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 ・1-800-CDC-INFO (232-4636)に電話する。






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CDC HIV Basics Testing


The only way to know for sure whether you have HIV is to get tested. CDC recommends that everyone between the ages of 13 and 64 get tested for HIV at least once as part of routine health care. Knowing your HIV status gives you powerful information to help you take steps to keep you and your partner healthy. This section answers some of the most common questions related to HIV testing, including the types of tests available, where to get one, and what to expect when you get tested.



HIV Testing 101 

Many HIV tests are now quick, FREE, and painless.


Should I Get Tested For HIV?

Everyone ages 13 to 64 should get tested for HIV at least once.

  • Some sexually active gay and bisexual men may benefit from more frequent testing (every 3 to 6 months).
  • If you’re pregnant or planning to get pregnant, get tested as early as possible to protect your baby.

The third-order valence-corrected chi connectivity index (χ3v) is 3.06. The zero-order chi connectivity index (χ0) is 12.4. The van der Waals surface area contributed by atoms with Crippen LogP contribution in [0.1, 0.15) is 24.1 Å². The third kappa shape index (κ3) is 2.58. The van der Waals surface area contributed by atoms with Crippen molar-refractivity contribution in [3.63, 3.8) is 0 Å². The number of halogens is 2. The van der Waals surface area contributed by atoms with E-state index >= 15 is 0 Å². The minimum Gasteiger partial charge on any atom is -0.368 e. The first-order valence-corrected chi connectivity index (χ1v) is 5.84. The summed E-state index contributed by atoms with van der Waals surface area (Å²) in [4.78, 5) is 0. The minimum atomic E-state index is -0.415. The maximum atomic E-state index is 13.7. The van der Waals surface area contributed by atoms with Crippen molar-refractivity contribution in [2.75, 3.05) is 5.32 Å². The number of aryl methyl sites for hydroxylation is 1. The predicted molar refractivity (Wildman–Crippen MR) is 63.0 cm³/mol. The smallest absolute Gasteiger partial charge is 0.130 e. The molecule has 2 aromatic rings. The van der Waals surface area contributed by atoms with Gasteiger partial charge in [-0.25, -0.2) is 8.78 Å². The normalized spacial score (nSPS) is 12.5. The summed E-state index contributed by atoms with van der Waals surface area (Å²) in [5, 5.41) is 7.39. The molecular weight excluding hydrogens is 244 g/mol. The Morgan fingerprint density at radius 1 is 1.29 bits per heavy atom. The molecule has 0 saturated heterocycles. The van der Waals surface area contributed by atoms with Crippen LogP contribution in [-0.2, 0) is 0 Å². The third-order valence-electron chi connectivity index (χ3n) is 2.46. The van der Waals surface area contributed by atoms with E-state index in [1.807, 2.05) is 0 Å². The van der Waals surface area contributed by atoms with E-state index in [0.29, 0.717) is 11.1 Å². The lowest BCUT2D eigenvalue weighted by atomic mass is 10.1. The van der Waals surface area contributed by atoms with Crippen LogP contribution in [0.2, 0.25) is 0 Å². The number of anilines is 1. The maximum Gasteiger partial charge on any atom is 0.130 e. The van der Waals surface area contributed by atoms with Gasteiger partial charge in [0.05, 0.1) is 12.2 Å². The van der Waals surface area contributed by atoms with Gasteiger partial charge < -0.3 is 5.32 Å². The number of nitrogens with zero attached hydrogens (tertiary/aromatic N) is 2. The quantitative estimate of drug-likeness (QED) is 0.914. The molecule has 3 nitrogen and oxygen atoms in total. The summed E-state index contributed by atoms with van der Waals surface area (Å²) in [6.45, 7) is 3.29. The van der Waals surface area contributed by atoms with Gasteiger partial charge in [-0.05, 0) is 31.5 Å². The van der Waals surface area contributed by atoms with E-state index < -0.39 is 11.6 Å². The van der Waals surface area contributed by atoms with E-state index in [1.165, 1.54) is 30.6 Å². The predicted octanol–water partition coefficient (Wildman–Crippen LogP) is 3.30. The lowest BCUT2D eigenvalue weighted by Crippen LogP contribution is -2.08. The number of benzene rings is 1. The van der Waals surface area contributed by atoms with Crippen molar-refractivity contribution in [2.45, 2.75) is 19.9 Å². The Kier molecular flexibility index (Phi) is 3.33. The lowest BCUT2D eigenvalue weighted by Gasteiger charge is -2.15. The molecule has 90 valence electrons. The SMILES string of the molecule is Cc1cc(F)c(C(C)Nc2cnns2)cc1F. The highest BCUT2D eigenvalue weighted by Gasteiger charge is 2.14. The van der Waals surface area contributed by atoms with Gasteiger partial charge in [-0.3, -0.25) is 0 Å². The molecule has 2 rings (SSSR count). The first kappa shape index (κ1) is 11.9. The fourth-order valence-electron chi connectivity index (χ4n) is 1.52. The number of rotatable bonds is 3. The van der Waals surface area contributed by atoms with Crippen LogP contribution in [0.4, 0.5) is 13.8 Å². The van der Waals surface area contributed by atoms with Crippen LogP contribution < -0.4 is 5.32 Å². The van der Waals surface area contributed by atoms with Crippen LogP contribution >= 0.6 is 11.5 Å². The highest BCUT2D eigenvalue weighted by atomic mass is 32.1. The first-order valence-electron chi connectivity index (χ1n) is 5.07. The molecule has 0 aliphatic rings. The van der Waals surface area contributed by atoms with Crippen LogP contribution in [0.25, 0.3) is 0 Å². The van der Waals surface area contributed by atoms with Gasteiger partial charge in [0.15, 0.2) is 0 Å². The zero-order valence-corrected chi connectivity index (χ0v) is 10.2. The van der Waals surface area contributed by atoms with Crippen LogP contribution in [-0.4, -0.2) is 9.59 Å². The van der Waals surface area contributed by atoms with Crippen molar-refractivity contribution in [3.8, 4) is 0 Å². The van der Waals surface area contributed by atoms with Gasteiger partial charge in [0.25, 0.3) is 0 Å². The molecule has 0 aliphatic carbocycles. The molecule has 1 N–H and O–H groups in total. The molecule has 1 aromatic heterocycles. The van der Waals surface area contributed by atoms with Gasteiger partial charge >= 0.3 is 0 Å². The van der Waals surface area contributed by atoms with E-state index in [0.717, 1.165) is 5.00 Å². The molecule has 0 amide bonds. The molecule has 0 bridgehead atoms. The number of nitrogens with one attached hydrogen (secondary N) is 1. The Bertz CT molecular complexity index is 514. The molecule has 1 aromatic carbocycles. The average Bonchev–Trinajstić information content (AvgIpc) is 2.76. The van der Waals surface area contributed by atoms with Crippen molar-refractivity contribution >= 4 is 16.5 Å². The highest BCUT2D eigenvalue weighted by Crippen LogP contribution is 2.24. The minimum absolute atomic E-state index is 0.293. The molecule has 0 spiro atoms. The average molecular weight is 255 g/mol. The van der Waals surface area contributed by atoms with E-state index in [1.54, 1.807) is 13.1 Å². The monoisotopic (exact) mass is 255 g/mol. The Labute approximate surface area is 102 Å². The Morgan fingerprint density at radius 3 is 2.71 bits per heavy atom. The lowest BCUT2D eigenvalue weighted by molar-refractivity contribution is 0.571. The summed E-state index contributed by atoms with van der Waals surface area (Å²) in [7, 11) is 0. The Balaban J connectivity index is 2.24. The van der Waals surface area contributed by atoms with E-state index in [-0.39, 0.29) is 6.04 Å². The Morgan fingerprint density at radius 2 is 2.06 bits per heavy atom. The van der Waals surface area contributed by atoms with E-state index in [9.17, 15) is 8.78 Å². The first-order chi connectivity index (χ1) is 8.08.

• You should get tested at least once a year if:

ºYou’re a sexually active gay or bisexual man.

ºYou’ve had sex with an HIV-positive partner.

ºYou’ve had more than one partner since your last HIV test.

ºYou’ve shared needles or works to inject drugs.

ºYou’ve exchanged sex for drugs or money.

ºYou have another sexually transmitted disease, hepatitis, or tuberculosis.

ºYou’ve had sex with anyone who has done anything listed above or with someone whose sexual history you don’t know.


Where Can I Get Tested?

Ask your doctor for an HIV test, or find a testing site near you by

  • visiting
  • texting your ZIP code to KNOW IT (566948), or
  • calling 1-800-CDC-INFO (232-4636).

Many testing locations are FREE and confidential. You can also buy a home testing kit at a pharmacy or online. Most HIV tests are covered by health insurance.


What If My Test Result Is Negative? 

  You could still have HIV. Ask your doctor about the “window period,” a period of time after a person is infected during which they won’t test positive.

  • To stay negative, take actions to prevent HIV.

Visit to learn more.


What If My Test Result Is Positive?

You may be given a follow-up test to confirm the result.

  • Finding out you have HIV can be scary, but you can still live a healthy life if you take action.
  • If you have HIV, start medical care right away. HIV treatment can keep you healthy for many years and reduce your chance of transmitting the virus to others. Learn more at


For more information please visit